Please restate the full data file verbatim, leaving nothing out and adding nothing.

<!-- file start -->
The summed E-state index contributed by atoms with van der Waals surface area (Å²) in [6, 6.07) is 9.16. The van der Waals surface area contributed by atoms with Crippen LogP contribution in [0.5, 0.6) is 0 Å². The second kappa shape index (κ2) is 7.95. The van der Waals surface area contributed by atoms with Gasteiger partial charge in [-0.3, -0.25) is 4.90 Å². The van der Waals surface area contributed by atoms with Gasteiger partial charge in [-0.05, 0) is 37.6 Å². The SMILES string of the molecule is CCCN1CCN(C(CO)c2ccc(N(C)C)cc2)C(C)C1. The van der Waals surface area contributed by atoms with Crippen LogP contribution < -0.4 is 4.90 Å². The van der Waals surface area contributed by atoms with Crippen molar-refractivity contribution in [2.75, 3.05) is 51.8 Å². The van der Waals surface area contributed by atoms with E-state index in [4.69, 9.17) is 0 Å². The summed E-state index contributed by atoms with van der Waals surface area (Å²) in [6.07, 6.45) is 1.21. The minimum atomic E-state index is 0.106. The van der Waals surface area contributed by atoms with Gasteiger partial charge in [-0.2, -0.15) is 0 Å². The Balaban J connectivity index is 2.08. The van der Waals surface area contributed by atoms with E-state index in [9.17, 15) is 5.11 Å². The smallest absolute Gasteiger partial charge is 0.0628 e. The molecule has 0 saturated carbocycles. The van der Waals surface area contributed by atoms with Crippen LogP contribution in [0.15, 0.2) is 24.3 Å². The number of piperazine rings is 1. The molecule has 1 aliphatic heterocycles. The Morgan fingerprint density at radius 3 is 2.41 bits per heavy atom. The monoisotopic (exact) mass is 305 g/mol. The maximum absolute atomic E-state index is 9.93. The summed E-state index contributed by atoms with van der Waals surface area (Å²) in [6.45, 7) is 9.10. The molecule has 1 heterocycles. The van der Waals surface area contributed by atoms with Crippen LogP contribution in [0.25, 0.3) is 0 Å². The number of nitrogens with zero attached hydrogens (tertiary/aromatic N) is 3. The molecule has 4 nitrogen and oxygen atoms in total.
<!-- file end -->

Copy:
The summed E-state index contributed by atoms with van der Waals surface area (Å²) in [6, 6.07) is 9.16. The van der Waals surface area contributed by atoms with Crippen LogP contribution in [0.5, 0.6) is 0 Å². The second kappa shape index (κ2) is 7.95. The van der Waals surface area contributed by atoms with Gasteiger partial charge in [-0.3, -0.25) is 4.90 Å². The van der Waals surface area contributed by atoms with Gasteiger partial charge in [-0.05, 0) is 37.6 Å². The SMILES string of the molecule is CCCN1CCN(C(CO)c2ccc(N(C)C)cc2)C(C)C1. The van der Waals surface area contributed by atoms with Crippen LogP contribution < -0.4 is 4.90 Å². The van der Waals surface area contributed by atoms with Crippen molar-refractivity contribution in [2.75, 3.05) is 51.8 Å². The van der Waals surface area contributed by atoms with E-state index in [4.69, 9.17) is 0 Å². The summed E-state index contributed by atoms with van der Waals surface area (Å²) in [6.07, 6.45) is 1.21. The minimum atomic E-state index is 0.106. The van der Waals surface area contributed by atoms with Gasteiger partial charge in [-0.2, -0.15) is 0 Å². The Balaban J connectivity index is 2.08. The van der Waals surface area contributed by atoms with E-state index in [9.17, 15) is 5.11 Å². The smallest absolute Gasteiger partial charge is 0.0628 e. The molecule has 0 saturated carbocycles. The van der Waals surface area contributed by atoms with Crippen LogP contribution in [0.15, 0.2) is 24.3 Å². The number of piperazine rings is 1. The molecule has 1 aliphatic heterocycles. The Morgan fingerprint density at radius 3 is 2.41 bits per heavy atom. The monoisotopic (exact) mass is 305 g/mol. The maximum absolute atomic E-state index is 9.93. The summed E-state index contributed by atoms with van der Waals surface area (Å²) in [6.45, 7) is 9.10. The molecule has 1 heterocycles. The van der Waals surface area contributed by atoms with Crippen LogP contribution in [0.25, 0.3) is 0 Å². The number of nitrogens with zero attached hydrogens (tertiary/aromatic N) is 3. The molecule has 4 nitrogen and oxygen atoms in total.